Streets of Washington D.C. may see a fleet of autonomous delivery robots

Just after we learned that Domino’s Pizza was testing its own driverless delivery robots, a bill was drafted by D.C. Councilwoman Mary Cheh, proposing a set of autonomous delivery robots hit the streets of Washington, deployed from distribution centers in order to make deliveries within 30 minutes.

Starship delivery robot. (Image via Starship Technologies)
Starship delivery robot. (Image via Starship Technologies)

The autonomous robots were created by Starship Technologies, a company launched by the former co-founders of Skype.

Earlier this month, Starship revealed that the U.K. will be the first major country to host trials of the self-driving delivery robots, starting in Greenwich, London.

The six-wheeled robots are designed for local deliveries, like groceries. They will use the sidewalks just like pedestrians, travelling at slow speeds and with zero emissions. In the proposed Washington D.C. bill, the robots’ speed is capped at 10 miles per hour, with a weight of 50 pounds, excluding cargo, according to The Washington Post.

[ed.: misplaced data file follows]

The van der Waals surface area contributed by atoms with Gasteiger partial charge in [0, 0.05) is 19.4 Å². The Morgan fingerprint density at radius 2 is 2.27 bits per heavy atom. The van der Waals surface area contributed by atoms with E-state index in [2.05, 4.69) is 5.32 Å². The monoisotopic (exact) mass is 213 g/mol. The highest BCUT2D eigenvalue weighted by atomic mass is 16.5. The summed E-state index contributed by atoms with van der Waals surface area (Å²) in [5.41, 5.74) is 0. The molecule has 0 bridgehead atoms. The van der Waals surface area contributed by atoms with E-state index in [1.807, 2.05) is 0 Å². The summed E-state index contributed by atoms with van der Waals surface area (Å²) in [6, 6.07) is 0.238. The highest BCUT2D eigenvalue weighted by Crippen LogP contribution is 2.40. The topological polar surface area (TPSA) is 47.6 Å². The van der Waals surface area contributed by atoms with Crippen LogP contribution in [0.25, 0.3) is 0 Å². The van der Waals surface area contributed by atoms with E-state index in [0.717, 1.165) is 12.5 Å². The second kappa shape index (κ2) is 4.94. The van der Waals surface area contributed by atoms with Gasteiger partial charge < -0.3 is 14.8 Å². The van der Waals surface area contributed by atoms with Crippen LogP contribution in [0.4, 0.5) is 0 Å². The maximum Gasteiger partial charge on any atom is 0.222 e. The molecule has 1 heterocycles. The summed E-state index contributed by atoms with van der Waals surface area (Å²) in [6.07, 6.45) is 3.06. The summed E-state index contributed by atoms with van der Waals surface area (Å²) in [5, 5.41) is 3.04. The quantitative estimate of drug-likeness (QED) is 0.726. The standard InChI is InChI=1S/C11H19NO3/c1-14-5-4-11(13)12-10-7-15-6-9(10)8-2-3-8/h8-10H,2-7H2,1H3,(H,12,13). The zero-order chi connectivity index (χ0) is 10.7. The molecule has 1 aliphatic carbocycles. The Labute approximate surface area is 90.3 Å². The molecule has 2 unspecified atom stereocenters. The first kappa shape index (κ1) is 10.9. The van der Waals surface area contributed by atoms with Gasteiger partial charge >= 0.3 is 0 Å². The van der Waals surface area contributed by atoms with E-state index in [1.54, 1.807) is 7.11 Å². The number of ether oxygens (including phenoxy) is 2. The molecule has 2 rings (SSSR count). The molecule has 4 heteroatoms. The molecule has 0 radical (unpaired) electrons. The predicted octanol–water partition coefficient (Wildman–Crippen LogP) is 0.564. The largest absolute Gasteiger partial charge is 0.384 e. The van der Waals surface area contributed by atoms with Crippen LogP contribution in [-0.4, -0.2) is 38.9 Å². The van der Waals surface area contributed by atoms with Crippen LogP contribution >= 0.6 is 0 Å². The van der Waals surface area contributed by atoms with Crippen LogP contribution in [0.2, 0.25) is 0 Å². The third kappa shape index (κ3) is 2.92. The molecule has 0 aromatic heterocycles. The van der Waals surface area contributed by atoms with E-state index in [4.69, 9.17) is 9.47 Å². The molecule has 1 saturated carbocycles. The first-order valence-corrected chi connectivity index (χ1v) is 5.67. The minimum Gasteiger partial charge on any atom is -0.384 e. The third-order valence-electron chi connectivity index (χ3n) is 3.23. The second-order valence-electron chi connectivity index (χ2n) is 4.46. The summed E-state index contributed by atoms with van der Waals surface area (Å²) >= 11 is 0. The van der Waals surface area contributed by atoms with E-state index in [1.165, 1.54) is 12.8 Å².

The robots were developed to carry items within a 3 mile radius, in an attempt to lower the cost of local delivery. Items will be delivered upon clients’ request, which can be made via mobile app. It then takes 5 to 30 minutes for the shipment to arrive, and the robot can be monitored on the shoppers smartphone the entire time.

(Image via Starship Technologies)

The robots know their location and can navigate through an area while merging with pedestrian traffic, detecting obstacles, adjusting speeds, and crossing streets.

In addition, Starship’s robots are monitored by human operators who can, at any time, take control over the device and communicate with people around it if necessary.

“Our robots are a totally new class of devices that will provide a combination of low cost and convenience with less congested streets and zero emissions,” said Ahti Heinla, CEO, Starship Technologies. “The robot has been in development for almost two years, and we’ve experienced unprecedented levels of interest and goodwill – so it’s great to now be taking the first step to rolling our little robot out for real.”


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